NANCY Cruzan will probably not be alive, in the literal sense, when the new year comes, but in almost every other respect, she departed this life years ago. In 1983 when she was 25, an automobile accident left her brain damaged and in a permanent vegetative state. She has lain since in a hospital bed unable to communicate, subject to seizures and dependent on others for her every need. She has been deteriorating physically and, according to her doctors, will never recover; she has been kept alive by artificial feeding. Her family has been trying since 1987 to end this treatment. Last Friday a Missouri judge found clear and convincing evidence that Nancy Cruzan would not have wanted to go on living like this, and authorized her family to discontinue chemical feeding.
This decision has legal meaning only for the Cruzan family, but in the course of the litigation, ground rules were set out by the Supreme Court broadly governing the decision to die. The justices ruled last June that competent persons have the right to refuse medical treatment, execute living wills and convey a durable power of attorney to others so that their wishes will be carried out if they become incompetent. The problem for the Cruzans was that their daughter, young and in good health, had not taken these specific steps; in their absence the state of Missouri required clear and convincing evidence of her intentions. The Supreme Court ruled that the state had the right to establish this standard, though in some other states much less is required. In the second round of court hearings, three of Nancy Cruzan's friends, who hadn't been heard in the initial proceedings, testified that she had discussed her views on the matter with them and had indicated she would not want to continue to live as she does now. The judge decided that this provided the evidence required by the statute.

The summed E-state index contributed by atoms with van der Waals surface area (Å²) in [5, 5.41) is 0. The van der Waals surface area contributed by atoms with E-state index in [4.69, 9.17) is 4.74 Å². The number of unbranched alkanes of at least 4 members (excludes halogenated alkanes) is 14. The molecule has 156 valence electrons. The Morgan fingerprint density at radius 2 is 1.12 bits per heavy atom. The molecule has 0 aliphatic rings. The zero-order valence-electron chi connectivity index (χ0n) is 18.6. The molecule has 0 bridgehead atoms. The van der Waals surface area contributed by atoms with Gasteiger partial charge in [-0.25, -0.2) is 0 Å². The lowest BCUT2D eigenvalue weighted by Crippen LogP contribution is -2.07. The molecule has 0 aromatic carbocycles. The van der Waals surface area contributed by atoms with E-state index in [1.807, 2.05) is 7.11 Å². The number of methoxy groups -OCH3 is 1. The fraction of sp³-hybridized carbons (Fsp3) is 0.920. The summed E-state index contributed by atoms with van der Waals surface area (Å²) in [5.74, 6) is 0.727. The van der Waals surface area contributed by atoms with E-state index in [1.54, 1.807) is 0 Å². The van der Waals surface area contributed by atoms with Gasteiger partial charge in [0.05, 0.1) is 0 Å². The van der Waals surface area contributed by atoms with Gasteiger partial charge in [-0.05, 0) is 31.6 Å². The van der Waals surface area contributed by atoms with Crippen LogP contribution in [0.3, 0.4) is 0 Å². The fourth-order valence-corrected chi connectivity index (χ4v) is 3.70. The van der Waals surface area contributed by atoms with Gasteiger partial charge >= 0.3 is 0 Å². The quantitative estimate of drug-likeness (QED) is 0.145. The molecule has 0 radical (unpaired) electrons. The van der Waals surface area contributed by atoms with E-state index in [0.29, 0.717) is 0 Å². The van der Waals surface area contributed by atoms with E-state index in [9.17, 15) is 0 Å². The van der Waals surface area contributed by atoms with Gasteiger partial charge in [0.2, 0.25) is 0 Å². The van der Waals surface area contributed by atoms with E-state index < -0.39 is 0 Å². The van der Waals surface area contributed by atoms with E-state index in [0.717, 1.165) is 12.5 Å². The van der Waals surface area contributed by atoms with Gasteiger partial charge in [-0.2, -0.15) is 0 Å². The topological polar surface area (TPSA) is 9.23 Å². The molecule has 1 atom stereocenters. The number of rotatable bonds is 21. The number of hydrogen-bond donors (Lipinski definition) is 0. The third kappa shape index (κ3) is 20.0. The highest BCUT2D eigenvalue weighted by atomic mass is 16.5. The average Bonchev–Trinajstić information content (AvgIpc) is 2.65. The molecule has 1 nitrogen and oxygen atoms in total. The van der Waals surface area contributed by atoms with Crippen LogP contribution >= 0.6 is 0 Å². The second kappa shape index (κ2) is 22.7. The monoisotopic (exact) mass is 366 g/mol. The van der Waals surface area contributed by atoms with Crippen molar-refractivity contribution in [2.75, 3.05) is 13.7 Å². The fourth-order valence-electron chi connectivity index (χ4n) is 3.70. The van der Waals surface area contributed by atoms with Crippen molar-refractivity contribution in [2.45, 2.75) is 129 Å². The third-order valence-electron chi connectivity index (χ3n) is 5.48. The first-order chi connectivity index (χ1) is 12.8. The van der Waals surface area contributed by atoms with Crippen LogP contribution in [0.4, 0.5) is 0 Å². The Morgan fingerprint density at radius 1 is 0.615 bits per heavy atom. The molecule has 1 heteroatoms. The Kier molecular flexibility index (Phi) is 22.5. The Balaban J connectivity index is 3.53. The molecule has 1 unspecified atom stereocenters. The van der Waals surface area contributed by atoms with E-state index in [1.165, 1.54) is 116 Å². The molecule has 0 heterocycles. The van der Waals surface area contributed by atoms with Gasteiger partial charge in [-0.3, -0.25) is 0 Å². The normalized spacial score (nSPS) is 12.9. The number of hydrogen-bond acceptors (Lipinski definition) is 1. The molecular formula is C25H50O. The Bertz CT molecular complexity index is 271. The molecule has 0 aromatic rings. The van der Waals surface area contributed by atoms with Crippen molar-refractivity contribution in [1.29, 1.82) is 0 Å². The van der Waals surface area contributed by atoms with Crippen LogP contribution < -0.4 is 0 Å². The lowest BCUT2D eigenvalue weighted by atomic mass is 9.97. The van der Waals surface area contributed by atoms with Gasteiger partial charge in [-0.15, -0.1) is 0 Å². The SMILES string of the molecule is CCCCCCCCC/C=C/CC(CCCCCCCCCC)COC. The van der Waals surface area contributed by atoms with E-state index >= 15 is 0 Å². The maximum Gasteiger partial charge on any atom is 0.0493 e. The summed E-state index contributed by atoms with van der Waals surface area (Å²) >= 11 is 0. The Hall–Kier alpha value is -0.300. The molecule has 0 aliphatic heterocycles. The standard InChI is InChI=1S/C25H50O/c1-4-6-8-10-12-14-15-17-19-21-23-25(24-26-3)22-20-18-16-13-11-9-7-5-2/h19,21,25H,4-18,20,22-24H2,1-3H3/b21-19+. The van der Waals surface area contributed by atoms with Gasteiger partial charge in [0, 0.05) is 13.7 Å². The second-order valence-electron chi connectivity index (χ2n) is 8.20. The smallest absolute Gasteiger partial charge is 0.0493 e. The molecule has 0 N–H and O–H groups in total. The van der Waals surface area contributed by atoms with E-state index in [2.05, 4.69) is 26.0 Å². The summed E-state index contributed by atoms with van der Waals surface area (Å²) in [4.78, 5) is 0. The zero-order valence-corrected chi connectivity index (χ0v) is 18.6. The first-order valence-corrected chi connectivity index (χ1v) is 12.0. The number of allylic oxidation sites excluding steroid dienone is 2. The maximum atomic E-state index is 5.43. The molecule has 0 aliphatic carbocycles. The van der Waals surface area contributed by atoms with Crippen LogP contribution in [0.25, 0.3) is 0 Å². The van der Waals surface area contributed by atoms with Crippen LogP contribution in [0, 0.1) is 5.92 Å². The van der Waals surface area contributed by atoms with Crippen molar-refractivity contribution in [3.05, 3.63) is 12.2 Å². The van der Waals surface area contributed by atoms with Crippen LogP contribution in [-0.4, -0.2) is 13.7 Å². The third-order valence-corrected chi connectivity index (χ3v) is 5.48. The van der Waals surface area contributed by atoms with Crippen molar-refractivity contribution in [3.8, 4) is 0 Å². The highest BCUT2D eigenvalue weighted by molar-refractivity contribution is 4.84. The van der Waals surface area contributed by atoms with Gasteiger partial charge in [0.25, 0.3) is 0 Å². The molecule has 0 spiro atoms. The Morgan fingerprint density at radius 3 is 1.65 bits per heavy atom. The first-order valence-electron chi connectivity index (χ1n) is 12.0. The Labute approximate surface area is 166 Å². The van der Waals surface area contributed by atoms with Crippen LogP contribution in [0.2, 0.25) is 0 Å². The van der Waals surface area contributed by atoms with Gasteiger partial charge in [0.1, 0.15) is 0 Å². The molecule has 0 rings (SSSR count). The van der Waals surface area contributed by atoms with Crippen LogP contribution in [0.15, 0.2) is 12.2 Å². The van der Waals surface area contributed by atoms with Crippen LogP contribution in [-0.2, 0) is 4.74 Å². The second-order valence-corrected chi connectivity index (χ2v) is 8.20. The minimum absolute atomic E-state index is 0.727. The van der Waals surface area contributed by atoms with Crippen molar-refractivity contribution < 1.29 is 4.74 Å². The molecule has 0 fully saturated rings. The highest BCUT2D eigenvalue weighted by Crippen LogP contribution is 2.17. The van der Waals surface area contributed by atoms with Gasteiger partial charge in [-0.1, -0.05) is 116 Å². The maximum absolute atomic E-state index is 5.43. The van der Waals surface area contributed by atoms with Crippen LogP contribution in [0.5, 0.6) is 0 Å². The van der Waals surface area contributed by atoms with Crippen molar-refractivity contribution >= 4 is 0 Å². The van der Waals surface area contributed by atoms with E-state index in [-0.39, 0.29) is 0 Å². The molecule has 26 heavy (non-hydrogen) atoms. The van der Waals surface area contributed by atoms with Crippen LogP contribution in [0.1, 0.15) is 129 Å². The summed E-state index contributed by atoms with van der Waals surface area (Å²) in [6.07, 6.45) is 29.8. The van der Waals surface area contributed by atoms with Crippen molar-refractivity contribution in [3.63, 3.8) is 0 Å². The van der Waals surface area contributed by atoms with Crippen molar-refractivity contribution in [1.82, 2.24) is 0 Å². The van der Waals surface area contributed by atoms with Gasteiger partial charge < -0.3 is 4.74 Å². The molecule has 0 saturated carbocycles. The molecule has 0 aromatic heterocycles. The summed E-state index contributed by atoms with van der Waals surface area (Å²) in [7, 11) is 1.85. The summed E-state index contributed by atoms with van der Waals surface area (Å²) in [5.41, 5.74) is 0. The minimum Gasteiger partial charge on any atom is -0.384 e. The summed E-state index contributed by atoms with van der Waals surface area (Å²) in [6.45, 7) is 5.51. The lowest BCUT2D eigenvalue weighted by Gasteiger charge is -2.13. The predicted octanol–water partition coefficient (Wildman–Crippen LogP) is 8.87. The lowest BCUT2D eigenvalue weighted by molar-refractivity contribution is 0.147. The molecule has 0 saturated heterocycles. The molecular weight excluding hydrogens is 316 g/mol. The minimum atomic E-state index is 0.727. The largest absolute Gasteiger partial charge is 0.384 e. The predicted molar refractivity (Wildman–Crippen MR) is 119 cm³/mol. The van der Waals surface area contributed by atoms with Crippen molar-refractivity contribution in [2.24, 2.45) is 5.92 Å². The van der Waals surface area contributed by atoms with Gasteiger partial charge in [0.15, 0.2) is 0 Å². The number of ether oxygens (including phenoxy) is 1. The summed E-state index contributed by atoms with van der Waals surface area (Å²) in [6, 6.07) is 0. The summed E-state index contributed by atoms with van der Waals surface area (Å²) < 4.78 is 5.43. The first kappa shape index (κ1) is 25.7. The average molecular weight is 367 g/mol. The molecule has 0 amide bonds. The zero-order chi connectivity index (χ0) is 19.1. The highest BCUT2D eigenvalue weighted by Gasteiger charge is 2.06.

This litigation has been a terrible trial for the Cruzan family, but it has served to clarify everyone's prerogatives concerning the refusal of medical treatment and extraordinary, life-sustaining care. These are rights that can only be realized if people take steps in advance to make their own wills known.